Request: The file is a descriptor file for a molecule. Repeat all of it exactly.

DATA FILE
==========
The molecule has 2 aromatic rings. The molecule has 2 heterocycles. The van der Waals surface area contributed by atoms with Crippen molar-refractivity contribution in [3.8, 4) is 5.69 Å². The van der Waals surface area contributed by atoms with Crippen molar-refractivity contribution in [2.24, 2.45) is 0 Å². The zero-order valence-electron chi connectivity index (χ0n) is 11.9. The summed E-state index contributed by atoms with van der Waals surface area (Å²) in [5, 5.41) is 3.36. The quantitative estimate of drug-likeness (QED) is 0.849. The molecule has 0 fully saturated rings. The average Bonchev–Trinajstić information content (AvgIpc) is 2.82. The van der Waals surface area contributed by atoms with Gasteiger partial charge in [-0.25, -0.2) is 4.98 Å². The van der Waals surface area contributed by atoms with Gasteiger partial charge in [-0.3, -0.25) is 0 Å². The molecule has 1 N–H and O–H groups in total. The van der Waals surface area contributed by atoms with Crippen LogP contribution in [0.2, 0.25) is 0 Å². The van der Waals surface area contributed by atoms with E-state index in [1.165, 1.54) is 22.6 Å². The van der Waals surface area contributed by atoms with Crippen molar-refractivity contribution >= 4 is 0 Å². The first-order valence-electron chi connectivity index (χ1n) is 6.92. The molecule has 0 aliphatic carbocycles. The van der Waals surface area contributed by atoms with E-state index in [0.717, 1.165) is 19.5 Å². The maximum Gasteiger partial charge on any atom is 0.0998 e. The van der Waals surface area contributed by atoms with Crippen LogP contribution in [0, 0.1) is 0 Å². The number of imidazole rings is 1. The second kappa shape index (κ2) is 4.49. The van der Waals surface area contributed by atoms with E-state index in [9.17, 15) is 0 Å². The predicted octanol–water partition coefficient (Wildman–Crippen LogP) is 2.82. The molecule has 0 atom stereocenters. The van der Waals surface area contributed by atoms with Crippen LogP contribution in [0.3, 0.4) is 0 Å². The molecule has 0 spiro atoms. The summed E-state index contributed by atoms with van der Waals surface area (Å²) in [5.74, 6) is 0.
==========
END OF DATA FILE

The molecule has 2 aromatic rings. The molecule has 2 heterocycles. The van der Waals surface area contributed by atoms with Crippen molar-refractivity contribution in [3.8, 4) is 5.69 Å². The van der Waals surface area contributed by atoms with Crippen molar-refractivity contribution in [2.24, 2.45) is 0 Å². The zero-order valence-electron chi connectivity index (χ0n) is 11.9. The summed E-state index contributed by atoms with van der Waals surface area (Å²) in [5, 5.41) is 3.36. The quantitative estimate of drug-likeness (QED) is 0.849. The molecule has 0 fully saturated rings. The average Bonchev–Trinajstić information content (AvgIpc) is 2.82. The van der Waals surface area contributed by atoms with Gasteiger partial charge in [-0.25, -0.2) is 4.98 Å². The van der Waals surface area contributed by atoms with Gasteiger partial charge in [-0.3, -0.25) is 0 Å². The molecule has 1 N–H and O–H groups in total. The van der Waals surface area contributed by atoms with Crippen LogP contribution in [0.2, 0.25) is 0 Å². The van der Waals surface area contributed by atoms with E-state index in [1.165, 1.54) is 22.6 Å². The van der Waals surface area contributed by atoms with Crippen molar-refractivity contribution >= 4 is 0 Å². The first-order valence-electron chi connectivity index (χ1n) is 6.92. The molecule has 0 aliphatic carbocycles. The van der Waals surface area contributed by atoms with E-state index in [0.717, 1.165) is 19.5 Å². The maximum Gasteiger partial charge on any atom is 0.0998 e. The van der Waals surface area contributed by atoms with Crippen LogP contribution in [0, 0.1) is 0 Å². The number of imidazole rings is 1. The second kappa shape index (κ2) is 4.49. The van der Waals surface area contributed by atoms with E-state index in [9.17, 15) is 0 Å². The predicted octanol–water partition coefficient (Wildman–Crippen LogP) is 2.82. The molecule has 0 atom stereocenters. The van der Waals surface area contributed by atoms with Crippen LogP contribution in [0.3, 0.4) is 0 Å². The molecule has 0 spiro atoms. The summed E-state index contributed by atoms with van der Waals surface area (Å²) in [5.74, 6) is 0.